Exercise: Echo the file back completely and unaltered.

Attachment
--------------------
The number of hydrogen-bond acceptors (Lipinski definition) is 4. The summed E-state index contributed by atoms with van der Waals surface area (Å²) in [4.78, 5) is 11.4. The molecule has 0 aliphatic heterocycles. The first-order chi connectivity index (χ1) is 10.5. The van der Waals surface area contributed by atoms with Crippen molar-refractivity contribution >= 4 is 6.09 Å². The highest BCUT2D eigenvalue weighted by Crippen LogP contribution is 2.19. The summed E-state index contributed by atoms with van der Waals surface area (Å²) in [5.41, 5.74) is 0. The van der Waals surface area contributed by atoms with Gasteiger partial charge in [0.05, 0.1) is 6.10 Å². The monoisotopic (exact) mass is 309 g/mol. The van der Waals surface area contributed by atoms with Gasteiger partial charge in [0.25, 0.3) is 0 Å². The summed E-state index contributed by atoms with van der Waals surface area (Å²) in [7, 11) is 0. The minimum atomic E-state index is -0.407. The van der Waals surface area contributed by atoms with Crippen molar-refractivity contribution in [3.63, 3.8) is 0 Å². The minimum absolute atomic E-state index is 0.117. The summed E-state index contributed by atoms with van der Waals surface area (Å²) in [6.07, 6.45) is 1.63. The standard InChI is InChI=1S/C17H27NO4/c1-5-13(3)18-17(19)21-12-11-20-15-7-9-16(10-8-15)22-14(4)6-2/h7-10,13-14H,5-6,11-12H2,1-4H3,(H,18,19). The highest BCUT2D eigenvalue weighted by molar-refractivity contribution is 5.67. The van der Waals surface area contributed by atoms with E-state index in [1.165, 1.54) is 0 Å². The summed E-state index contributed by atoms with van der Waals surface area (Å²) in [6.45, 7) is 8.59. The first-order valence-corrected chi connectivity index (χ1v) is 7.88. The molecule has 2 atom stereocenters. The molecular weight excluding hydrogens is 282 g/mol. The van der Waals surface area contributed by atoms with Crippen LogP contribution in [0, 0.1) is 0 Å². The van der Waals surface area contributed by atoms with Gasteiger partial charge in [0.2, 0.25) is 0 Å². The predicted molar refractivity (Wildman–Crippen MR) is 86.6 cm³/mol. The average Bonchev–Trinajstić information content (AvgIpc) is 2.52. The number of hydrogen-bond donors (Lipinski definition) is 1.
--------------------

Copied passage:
The number of hydrogen-bond acceptors (Lipinski definition) is 4. The summed E-state index contributed by atoms with van der Waals surface area (Å²) in [4.78, 5) is 11.4. The molecule has 0 aliphatic heterocycles. The first-order chi connectivity index (χ1) is 10.5. The van der Waals surface area contributed by atoms with Crippen molar-refractivity contribution >= 4 is 6.09 Å². The highest BCUT2D eigenvalue weighted by Crippen LogP contribution is 2.19. The summed E-state index contributed by atoms with van der Waals surface area (Å²) in [5.41, 5.74) is 0. The van der Waals surface area contributed by atoms with Gasteiger partial charge in [0.05, 0.1) is 6.10 Å². The monoisotopic (exact) mass is 309 g/mol. The van der Waals surface area contributed by atoms with Gasteiger partial charge in [0.25, 0.3) is 0 Å². The summed E-state index contributed by atoms with van der Waals surface area (Å²) in [7, 11) is 0. The minimum atomic E-state index is -0.407. The van der Waals surface area contributed by atoms with Crippen molar-refractivity contribution in [3.63, 3.8) is 0 Å². The minimum absolute atomic E-state index is 0.117. The summed E-state index contributed by atoms with van der Waals surface area (Å²) in [6.07, 6.45) is 1.63. The standard InChI is InChI=1S/C17H27NO4/c1-5-13(3)18-17(19)21-12-11-20-15-7-9-16(10-8-15)22-14(4)6-2/h7-10,13-14H,5-6,11-12H2,1-4H3,(H,18,19). The highest BCUT2D eigenvalue weighted by molar-refractivity contribution is 5.67. The van der Waals surface area contributed by atoms with E-state index in [1.165, 1.54) is 0 Å². The summed E-state index contributed by atoms with van der Waals surface area (Å²) in [6.45, 7) is 8.59. The first-order valence-corrected chi connectivity index (χ1v) is 7.88. The molecule has 2 atom stereocenters. The molecular weight excluding hydrogens is 282 g/mol. The van der Waals surface area contributed by atoms with Crippen LogP contribution in [0, 0.1) is 0 Å². The van der Waals surface area contributed by atoms with Gasteiger partial charge in [0.2, 0.25) is 0 Å². The predicted molar refractivity (Wildman–Crippen MR) is 86.6 cm³/mol. The average Bonchev–Trinajstić information content (AvgIpc) is 2.52. The number of hydrogen-bond donors (Lipinski definition) is 1.